Building a Charcuterie Board
Assembling a charcuterie board is actually a lot simpler than it looks. The first thing to do is to decide on what to use for a board. Any large platter or cutting board will work but they also make cheese boards with all the accessories that work great. (Just keep in mind that once you put all the food on it, it might be quite heavy and awkward to carry. Sometimes it’s easiest to put the board where you want it and then put everything on it.)
After choosing a board, I usually line up all my ingredients on the back of my counter. I group them by category and slice any hard cheeses, meats, and vegetables that need slicing.
If I have anything that needs to be served in a jar or bowl, such as jams, mustards, pickles, and olives, I put them in whatever I’ll be using as serving jars. They’re going to be the tallest components of the display, so I place them on the board first.
Next, I place the meats in piles here and there around and in between the jars. Keep in mind that you don’t need to put out the full amount of everything you have at once. Just put some of it out and refill the board later if need be.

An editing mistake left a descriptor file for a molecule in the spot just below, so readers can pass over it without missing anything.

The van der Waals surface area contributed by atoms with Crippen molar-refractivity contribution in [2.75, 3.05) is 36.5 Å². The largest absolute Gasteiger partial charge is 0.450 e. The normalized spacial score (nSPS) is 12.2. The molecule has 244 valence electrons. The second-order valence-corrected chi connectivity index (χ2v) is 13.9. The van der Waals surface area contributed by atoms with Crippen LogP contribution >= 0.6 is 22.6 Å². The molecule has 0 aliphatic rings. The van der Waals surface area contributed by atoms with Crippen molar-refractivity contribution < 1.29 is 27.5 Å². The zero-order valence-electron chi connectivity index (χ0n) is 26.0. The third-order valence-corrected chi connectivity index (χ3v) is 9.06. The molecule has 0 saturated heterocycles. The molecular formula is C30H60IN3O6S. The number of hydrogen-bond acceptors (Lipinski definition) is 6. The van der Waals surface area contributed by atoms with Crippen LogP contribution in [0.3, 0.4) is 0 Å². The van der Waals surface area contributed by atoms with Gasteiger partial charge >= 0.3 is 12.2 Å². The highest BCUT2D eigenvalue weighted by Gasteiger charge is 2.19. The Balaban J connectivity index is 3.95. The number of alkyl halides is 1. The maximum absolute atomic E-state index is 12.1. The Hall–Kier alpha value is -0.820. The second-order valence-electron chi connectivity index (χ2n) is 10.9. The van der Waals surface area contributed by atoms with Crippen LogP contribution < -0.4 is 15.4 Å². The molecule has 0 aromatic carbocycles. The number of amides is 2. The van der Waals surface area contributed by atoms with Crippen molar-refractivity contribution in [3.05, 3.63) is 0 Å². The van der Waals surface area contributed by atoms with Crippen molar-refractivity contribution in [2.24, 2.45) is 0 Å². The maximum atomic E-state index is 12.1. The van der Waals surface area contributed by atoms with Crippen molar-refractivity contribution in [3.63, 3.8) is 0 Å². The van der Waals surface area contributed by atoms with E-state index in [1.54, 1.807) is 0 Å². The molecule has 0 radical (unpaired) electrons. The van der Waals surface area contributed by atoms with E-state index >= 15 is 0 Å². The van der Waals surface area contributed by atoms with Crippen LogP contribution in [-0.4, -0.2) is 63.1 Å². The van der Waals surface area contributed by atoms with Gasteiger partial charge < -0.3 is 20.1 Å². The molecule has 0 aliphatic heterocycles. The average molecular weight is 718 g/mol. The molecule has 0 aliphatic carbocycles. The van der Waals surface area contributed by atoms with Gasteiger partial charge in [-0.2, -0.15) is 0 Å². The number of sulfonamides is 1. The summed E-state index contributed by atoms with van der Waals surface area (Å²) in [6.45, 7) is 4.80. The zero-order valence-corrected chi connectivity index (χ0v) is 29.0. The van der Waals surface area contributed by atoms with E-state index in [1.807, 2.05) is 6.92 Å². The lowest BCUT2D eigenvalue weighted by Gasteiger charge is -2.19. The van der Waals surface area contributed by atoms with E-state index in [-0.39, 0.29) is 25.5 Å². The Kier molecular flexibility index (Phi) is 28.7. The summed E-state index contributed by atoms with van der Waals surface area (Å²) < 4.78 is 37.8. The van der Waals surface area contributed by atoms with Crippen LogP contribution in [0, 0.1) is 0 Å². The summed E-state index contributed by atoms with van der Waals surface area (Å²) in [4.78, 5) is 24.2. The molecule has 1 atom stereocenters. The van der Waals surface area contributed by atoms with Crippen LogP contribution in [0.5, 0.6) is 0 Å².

After the meats, I do the same thing with the cheeses, followed by the nuts, dried fruits, and fresh fruits and veggies.
Add any serving utensils such as cheese knives (or butter knives) for the soft cheeses, small spoons for mustard or jam, little sets of tongs, or toothpicks.
And that’s it! It is a little time consuming to get the board ready, but the perk is that there is no cooking involved at all and very little clean up. I consider it a fair trade! Once everything is ready, I can just relax and enjoy.
Charcuterie Board Recipe
- 12 oz cured meats (chorizo, salami, prosciutto, capicola, turkey)
- 12 oz cheese (Parmesan, goat, fresh mozzarella, smoked cheddar or gouda, Colby jack)
- ¼ cup each pickles (choose 2 or 3: baby dills, kalamata olives, green olives, pickled onions, pickled beets)
- ¼ cup each dried fruit (choose 2 or 3: cherries, apricots, apple chips, mango, sun dried tomatoes)
- ¼ cup each nuts (choose 2 or 3: almonds, cashews, pistachios)
- 1½ cup crackers
- ¼ cup mustards and/or jams
- 1½ fresh vegetables (choose 2 or 3: snap peas, cherry tomatoes, sliced radishes, mini peppers)
- 1½ fresh fruits (choose 2 or 3: strawberries, blueberries, raspberries, grapes)
- Assemble all the ingredients on the kitchen counter and group by category.
- Slice any hard cheeses and fresh fruits and vegetables that need slicing.
- Put the jams, mustards, pickles, olives, and nuts in small jars or bowls.
- Space the jars and bowls a few inches apart on the board.
- Place the meats and cheeses around and between the jars.
- Add the dried fruits, fresh fruits and vegetables, and crackers to the board.
- Add knives and spoons to soft cheeses, jams, and mustards.
- Serve and enjoy, replenishing as needed.
Have you ever made a charcuterie board? Is there anything I missed that you love?